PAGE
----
Obvious life lessons sometimes take a while to digest.
By Rachel James (Treasurer/Writer)
I started a new job this week. And it sucked.
I haven’t started a new job in two and a half years. I’ve changed projects, sure. Working in commercial theater, it’s very rare that a show lasts more than a few months, so you have new people going in and out all the time. But I’ve been at the same three theaters for two and a half years. Using the same ticketing software, pulling the same reports, filing the same settlements. One of the great things you learn working front of house is that while shows can differ vastly, most fiscal reporting is pretty similar.
By the way, I know how fortunate I am to be employed in this economy.
And to make my living in the arts. I am very lucky. Oddly enough, it still doesn't make change any easier.
Day one was horrendous. I showed up and ended up doing a lot of set up that I thought would already be done. I couldn’t pull reports I needed. I couldn’t answer producers’ questions. I couldn’t sell tickets! I went home feeling like I’d failed.
On the subway platform I heard someone shout my name. I turned around to see a good friend and immediately burst into tears. Probably not the best show of bravada, but I didn’t know what else to do. She gave me a tissue and a hug and whispered, “Don’t be so hard on yourself.”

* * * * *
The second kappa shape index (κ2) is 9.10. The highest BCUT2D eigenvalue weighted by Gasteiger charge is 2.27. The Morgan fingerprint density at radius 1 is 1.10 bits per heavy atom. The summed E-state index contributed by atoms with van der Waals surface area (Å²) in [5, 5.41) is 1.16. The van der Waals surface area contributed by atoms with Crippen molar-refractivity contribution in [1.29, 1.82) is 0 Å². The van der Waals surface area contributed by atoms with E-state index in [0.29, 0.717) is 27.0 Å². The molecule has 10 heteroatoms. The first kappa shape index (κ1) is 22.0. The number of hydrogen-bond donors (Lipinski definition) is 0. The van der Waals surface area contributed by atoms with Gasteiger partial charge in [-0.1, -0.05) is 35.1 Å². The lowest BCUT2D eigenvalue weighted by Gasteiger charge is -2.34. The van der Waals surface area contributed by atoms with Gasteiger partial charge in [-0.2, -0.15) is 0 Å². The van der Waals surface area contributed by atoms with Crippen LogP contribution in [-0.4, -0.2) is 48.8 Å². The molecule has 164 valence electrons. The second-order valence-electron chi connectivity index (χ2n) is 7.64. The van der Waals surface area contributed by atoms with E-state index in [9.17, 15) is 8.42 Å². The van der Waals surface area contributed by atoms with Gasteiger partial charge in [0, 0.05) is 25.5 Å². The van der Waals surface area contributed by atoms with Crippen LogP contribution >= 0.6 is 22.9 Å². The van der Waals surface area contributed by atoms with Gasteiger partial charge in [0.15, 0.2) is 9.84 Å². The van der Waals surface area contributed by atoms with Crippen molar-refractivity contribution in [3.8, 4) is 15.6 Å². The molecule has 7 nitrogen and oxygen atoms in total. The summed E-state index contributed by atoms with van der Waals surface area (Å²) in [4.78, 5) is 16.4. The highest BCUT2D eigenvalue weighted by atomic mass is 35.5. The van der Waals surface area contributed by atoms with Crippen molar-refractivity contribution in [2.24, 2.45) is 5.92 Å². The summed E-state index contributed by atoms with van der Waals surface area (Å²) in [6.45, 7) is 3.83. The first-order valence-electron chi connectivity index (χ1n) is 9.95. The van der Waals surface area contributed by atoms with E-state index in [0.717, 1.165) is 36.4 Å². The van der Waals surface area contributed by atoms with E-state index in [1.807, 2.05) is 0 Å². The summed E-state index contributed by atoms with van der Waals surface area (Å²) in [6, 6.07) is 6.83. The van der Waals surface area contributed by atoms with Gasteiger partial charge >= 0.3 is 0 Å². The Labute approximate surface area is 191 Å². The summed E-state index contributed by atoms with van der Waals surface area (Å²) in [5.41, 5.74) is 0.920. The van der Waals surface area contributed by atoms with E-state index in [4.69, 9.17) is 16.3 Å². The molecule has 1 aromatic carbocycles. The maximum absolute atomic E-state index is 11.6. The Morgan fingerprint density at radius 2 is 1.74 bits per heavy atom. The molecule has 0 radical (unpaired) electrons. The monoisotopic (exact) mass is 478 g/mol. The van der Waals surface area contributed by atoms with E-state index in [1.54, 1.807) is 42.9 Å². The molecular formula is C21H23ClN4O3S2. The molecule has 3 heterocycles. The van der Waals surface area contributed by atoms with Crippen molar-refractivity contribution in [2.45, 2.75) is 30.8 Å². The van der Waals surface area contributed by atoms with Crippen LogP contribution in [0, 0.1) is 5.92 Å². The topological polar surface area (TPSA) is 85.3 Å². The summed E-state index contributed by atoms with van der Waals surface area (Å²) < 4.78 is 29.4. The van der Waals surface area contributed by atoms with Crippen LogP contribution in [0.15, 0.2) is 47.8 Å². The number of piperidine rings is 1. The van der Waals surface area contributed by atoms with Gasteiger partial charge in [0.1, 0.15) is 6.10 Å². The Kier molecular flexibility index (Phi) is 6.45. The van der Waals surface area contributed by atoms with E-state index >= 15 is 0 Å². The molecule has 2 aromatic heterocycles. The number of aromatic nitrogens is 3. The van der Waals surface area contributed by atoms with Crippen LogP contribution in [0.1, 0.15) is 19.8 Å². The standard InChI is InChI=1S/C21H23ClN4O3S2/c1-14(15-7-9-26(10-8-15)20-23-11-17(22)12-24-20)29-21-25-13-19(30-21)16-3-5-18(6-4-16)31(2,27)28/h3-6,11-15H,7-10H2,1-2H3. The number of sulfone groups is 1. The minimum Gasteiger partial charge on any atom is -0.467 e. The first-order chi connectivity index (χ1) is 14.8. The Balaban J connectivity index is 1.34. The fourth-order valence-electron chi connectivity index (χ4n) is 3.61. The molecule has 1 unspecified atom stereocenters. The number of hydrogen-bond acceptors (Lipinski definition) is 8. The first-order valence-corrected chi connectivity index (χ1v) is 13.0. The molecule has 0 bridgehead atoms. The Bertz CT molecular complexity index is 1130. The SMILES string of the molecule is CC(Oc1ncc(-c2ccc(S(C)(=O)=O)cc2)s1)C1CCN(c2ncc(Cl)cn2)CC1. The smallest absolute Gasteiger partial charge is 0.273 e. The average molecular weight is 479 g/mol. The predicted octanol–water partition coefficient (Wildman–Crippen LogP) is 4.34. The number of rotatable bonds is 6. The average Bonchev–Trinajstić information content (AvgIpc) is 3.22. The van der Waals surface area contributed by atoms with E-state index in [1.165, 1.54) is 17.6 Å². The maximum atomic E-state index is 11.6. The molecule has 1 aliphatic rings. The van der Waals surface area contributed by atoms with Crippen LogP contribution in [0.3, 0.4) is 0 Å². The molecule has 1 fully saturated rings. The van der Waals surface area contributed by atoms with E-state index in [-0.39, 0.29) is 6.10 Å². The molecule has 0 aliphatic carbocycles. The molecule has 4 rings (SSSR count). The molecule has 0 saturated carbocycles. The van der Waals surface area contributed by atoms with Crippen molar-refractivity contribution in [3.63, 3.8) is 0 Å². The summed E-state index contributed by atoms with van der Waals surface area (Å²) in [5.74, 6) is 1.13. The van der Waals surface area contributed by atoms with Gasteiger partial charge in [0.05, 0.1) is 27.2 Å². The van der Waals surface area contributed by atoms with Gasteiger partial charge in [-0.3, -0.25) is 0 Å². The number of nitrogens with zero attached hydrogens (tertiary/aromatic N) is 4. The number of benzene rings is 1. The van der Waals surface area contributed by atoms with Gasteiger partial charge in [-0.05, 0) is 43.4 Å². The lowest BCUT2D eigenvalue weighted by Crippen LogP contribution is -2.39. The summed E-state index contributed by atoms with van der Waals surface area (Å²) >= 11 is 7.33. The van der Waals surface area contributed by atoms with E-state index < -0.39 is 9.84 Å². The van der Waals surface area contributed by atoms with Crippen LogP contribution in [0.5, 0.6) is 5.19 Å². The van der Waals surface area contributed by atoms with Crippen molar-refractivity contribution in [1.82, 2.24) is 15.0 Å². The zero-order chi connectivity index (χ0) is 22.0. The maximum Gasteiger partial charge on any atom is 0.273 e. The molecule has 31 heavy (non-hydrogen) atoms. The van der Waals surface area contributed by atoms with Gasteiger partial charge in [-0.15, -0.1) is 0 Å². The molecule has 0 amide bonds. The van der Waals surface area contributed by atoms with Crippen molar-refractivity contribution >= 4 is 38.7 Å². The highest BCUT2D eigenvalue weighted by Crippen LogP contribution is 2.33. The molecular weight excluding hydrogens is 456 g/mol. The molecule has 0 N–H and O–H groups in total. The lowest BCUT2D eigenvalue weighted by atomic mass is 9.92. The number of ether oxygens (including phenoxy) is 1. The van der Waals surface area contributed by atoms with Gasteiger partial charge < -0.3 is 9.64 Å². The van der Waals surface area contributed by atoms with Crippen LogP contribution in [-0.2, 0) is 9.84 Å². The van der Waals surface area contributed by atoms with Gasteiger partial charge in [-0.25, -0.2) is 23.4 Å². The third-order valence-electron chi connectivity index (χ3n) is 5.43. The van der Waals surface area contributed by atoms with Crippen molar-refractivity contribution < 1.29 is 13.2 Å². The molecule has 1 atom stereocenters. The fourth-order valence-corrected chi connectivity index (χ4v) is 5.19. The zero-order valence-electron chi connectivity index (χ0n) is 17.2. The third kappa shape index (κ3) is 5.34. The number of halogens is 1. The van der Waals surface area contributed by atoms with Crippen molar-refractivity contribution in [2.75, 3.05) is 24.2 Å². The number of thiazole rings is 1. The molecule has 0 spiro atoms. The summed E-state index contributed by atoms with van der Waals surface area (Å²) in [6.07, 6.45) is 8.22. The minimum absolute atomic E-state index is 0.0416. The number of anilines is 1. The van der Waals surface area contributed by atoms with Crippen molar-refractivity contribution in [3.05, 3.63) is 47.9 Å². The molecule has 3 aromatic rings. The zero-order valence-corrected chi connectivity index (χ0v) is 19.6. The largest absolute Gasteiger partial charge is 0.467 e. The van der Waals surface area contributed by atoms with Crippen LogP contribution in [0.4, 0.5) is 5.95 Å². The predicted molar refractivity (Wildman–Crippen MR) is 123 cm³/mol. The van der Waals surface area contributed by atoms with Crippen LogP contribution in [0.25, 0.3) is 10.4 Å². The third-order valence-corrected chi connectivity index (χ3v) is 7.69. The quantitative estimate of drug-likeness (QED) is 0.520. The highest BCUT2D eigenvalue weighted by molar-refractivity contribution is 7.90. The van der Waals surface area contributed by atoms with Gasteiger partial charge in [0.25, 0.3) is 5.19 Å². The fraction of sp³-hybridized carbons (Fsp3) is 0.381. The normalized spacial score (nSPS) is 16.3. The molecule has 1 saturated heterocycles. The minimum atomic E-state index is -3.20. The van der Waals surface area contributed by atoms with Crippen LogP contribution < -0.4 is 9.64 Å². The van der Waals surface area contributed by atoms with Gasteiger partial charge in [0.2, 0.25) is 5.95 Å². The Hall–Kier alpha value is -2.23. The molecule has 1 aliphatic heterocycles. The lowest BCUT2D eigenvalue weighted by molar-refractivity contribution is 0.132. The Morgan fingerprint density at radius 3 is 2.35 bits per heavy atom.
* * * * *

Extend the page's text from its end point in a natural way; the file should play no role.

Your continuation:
Day two got better. People in the show and at the theater remembered me and said hello. Everything started getting set up. I could sell tickets! I could begin to form a routine and a system that will make the days easier. I left work satisfied. I had worked through hiccups and set goals for the next day. It would continue to get better.
I like to think I’m good with change. As I age, I figure I should be used to the ebb and flow of life. Instead, I find that I’ve settled into routines. And any shift in those routines freaks me out. I cling to old habits instead of embracing new experiences.
So I’m going to use the good and the bad of this new job as a lesson. I shouldn't be so hard on myself. I can survive change. Things may seem terrible, but if you come back the next day, it usually gets better.
Mr. Bowie, will you help me out here?
RACHEL JAMES is a native New Yorker and theatre baby. Her plays have been produced by The 52nd Street Project and Starfish Theatreworks. She currently makes a living working the various box offices of Off-Broadway.
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